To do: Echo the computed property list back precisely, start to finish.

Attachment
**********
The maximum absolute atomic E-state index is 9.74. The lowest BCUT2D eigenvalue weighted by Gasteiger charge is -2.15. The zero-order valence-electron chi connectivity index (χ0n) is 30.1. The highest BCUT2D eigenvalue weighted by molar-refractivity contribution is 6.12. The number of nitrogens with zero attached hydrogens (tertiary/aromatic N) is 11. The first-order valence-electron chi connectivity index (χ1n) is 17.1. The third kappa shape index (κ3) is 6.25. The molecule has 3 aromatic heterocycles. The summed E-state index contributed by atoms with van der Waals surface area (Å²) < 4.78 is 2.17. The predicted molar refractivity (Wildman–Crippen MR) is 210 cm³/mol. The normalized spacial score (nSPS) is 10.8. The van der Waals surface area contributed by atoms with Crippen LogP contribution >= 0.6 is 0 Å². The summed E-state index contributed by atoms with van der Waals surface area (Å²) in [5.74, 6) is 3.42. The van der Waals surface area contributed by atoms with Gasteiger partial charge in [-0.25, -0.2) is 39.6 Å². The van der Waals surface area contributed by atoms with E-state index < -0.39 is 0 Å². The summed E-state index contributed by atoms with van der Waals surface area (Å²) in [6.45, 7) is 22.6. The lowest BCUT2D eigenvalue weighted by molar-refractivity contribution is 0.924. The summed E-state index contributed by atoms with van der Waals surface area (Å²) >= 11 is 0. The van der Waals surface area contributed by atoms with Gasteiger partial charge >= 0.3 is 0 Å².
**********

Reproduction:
The maximum absolute atomic E-state index is 9.74. The lowest BCUT2D eigenvalue weighted by Gasteiger charge is -2.15. The zero-order valence-electron chi connectivity index (χ0n) is 30.1. The highest BCUT2D eigenvalue weighted by molar-refractivity contribution is 6.12. The number of nitrogens with zero attached hydrogens (tertiary/aromatic N) is 11. The first-order valence-electron chi connectivity index (χ1n) is 17.1. The third kappa shape index (κ3) is 6.25. The molecule has 3 aromatic heterocycles. The summed E-state index contributed by atoms with van der Waals surface area (Å²) < 4.78 is 2.17. The predicted molar refractivity (Wildman–Crippen MR) is 210 cm³/mol. The normalized spacial score (nSPS) is 10.8. The van der Waals surface area contributed by atoms with Crippen LogP contribution >= 0.6 is 0 Å². The summed E-state index contributed by atoms with van der Waals surface area (Å²) in [5.74, 6) is 3.42. The van der Waals surface area contributed by atoms with Gasteiger partial charge in [-0.25, -0.2) is 39.6 Å². The van der Waals surface area contributed by atoms with E-state index < -0.39 is 0 Å². The summed E-state index contributed by atoms with van der Waals surface area (Å²) in [6.45, 7) is 22.6. The lowest BCUT2D eigenvalue weighted by molar-refractivity contribution is 0.924. The summed E-state index contributed by atoms with van der Waals surface area (Å²) >= 11 is 0. The van der Waals surface area contributed by atoms with Gasteiger partial charge >= 0.3 is 0 Å².